In the Garden Grows a Lump
Ann Arbor, Michigan
2014, Complete


“In the Garden Grows a Lump” is an exhibition of rare illustrated books on the traditional English notion of the picturesque, installed within a contemporary interpretation of an English picturesque garden, at the University of Michigan Taubman College Gallery.

In the 18th and 19th centuries, the advent of the “Picturesque Garden,” or frequently the “English Garden,” generated an explosion of popular and scholarly manuscripts, as designers invented an alternative to the strict geometric rationalism that had formed the basis of garden organizations since the Classical era. The Picturesque Garden employed looser, meandering schemes that applied the aesthetics and techniques of painting to the design of space. New and novel artifacts, such as strategically misshapen landforms, or lumps, were part of the new organizational logic of the picturesque.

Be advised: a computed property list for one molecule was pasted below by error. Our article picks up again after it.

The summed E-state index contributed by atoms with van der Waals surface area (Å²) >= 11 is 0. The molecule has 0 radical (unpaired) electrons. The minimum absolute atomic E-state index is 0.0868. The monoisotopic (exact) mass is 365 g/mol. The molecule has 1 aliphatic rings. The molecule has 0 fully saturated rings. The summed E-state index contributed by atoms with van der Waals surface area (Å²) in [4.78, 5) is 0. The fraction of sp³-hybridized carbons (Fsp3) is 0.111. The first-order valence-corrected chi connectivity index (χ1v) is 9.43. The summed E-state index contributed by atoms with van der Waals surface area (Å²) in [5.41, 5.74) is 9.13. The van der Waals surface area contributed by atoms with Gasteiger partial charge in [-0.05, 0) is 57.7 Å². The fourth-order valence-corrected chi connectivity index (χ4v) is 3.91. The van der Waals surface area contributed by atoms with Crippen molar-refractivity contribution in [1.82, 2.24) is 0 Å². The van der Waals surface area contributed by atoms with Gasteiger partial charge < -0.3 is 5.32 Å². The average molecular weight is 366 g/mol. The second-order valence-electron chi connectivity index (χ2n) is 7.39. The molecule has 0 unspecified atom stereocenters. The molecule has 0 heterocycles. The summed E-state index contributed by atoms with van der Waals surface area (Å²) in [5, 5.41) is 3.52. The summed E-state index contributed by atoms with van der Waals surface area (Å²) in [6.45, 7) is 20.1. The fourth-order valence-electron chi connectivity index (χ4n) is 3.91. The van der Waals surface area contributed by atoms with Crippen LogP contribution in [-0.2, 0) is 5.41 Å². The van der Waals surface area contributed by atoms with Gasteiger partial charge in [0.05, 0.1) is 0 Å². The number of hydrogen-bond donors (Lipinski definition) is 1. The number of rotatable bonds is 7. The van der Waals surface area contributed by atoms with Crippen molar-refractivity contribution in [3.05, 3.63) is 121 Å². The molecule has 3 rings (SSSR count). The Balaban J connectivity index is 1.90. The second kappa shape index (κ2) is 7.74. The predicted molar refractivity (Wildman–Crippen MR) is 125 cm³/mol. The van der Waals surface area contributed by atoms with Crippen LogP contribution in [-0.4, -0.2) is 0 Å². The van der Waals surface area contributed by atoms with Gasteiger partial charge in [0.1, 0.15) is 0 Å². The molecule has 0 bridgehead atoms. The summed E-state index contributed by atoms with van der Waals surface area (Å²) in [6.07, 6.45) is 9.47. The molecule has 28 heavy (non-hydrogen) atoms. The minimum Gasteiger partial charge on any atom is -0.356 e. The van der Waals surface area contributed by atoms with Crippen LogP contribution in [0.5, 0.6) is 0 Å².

For the installation, the gallery is filled with a group of three lumps, each of which starts flat on the floor and then rises to a hump in order to create an ambiguous reading between lumpy carpet and natural landform. The manuscripts are grouped in four clusters as material on top of the lumps, with each cluster on a table corresponding to a particular class of picturesque objects. The tables themselves are designed to rest on irregularly sloped surfaces.


Team

Project Lead: James Chesnut

Cody Glen, Noel Hernandez, Dan Marty, Nick Safely









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